He was also nominated for BAFTA Awards for “Witness” and “The Truman Show.” In 1977, he received an Emmy nomination in the limited series category for “21 Hours at Munich” and was nominated the following year in the same category for “King.”
His feature film producing credits included “What’s the Matter With Helen?,” “Save the Tiger,” “The Other Side of the Mountain,” “Two-Minute Warning,” “The Last Married Couple in America,” “Hot Dog…The Movie,” “The Golden Child,” “Wired,” “Green Card,” the 1994 live-action “The Jungle Book,” the live-action “101 Dalmatians,” its sequel “102 Dalmatians” and “K-19: The Widowmaker.”
“Witness” starred Harrison Ford as a detective protecting a young Amish boy who becomes a target after he witnesses a murder in Philadelphia. The film received eight Oscar nominations, and won for original screenplay and editing. Feldman reunited with Ford on “K-19,” his final film.
Feldman also worked with Glenn Close, Debbie Reynolds, Jack Lemmon, Charlton Heston, John Cassavetes, Gena Rowlands, Rutger Hauer, Burt Reynolds, Yul Brynner, Eddie Murphy, Mel Gibson and Gerard Depardieu.
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Feldman was born in The Bronx. After graduating from Michigan State University, he was hired by 20th Century Fox to work as a writer in the studio’s press book department in Manhattan. He quickly rose within the ranks, becoming the contact for fan magazines, trade papers and the New York City press.
In 1959, Feldman left Fox to promote “The World of Suzie Wong” for Paramount Pictures and producer Ray Stark. He left Paramount to join Embassy Pictures as the head of advertising and publicity. Two years later, Stark reunited with Feldman at Seven Arts Productions, where his first project as head of publicity was the controversial screen adaptation of “Lolita.” Due to Feldman’s intervention, the Catholic Legion of Decency agreed to not rate the film “condemned” if the studio would enforce a rule banning those under the age of 18 from watching it, according to his 2007 autobiography, “Tell Me How You Love the Picture: A Hollywood Producer’s Hilarious Take on Life Among the Stars.”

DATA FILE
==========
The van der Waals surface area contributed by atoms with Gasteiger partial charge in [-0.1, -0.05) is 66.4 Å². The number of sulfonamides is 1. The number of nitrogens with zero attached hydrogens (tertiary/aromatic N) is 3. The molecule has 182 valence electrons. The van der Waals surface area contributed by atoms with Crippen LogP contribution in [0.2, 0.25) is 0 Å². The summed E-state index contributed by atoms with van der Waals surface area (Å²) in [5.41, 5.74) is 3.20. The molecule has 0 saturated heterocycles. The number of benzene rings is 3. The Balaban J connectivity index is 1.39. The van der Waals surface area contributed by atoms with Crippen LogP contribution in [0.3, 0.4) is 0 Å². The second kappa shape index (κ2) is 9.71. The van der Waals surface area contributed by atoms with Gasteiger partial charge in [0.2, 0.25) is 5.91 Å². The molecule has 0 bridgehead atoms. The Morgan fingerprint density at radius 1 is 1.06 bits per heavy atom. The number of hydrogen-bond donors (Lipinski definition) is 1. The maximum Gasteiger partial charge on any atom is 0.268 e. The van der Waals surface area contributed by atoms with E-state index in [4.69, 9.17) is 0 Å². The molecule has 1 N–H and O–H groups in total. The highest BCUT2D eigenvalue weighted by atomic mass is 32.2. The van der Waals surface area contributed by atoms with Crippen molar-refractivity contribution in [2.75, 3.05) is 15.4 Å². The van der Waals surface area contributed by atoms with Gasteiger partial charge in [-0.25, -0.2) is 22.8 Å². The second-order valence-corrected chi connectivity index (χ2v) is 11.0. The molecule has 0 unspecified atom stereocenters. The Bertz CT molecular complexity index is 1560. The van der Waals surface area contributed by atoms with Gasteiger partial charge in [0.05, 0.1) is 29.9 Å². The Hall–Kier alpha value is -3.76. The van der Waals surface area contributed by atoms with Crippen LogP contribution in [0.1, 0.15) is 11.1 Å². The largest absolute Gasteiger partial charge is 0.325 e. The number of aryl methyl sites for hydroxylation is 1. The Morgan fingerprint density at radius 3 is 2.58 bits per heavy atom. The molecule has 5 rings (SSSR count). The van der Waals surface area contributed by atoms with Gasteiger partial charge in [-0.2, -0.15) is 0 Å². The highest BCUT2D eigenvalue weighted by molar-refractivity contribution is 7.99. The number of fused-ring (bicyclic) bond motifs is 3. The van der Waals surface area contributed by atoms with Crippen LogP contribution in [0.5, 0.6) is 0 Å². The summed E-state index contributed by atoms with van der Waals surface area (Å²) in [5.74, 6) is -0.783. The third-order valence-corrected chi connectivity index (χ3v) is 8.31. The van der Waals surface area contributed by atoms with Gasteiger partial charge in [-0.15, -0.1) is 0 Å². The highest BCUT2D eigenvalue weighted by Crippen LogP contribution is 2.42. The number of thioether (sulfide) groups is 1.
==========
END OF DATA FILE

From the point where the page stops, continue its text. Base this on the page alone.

Because of his association with Stark, Fanny Brice’s son-in-law, Feldman handled advertising and publicity for the Broadway production of “Funny Girl.”
Once Seven Arts acquired Warner Bros., Feldman relocated to Hollywood in 1967, where he became an executive at Warner Bros. He left Warner Bros. to join Filmways, which launched his producing career. Feldman’s first credit as a film producer was the 1971 melodrama “What’s the Matter With Helen?” starring Reynolds and Shelley Winters. Feldman’s television credits included “Charles & Diana: A Royal Love Story.”
Feldman was married to his wife Lorraine for 63 years, who predeceased him. He’s survived by his three children, Shari, Mark and Richard Feldman; and four grandchildren, Jenna, Kyla, Justin and Lauren. Services are private and the family suggests donations to City of Hope, USC Norris Comprehensive Cancer Center and UCLA Jonsson Comprehensive Cancer Center.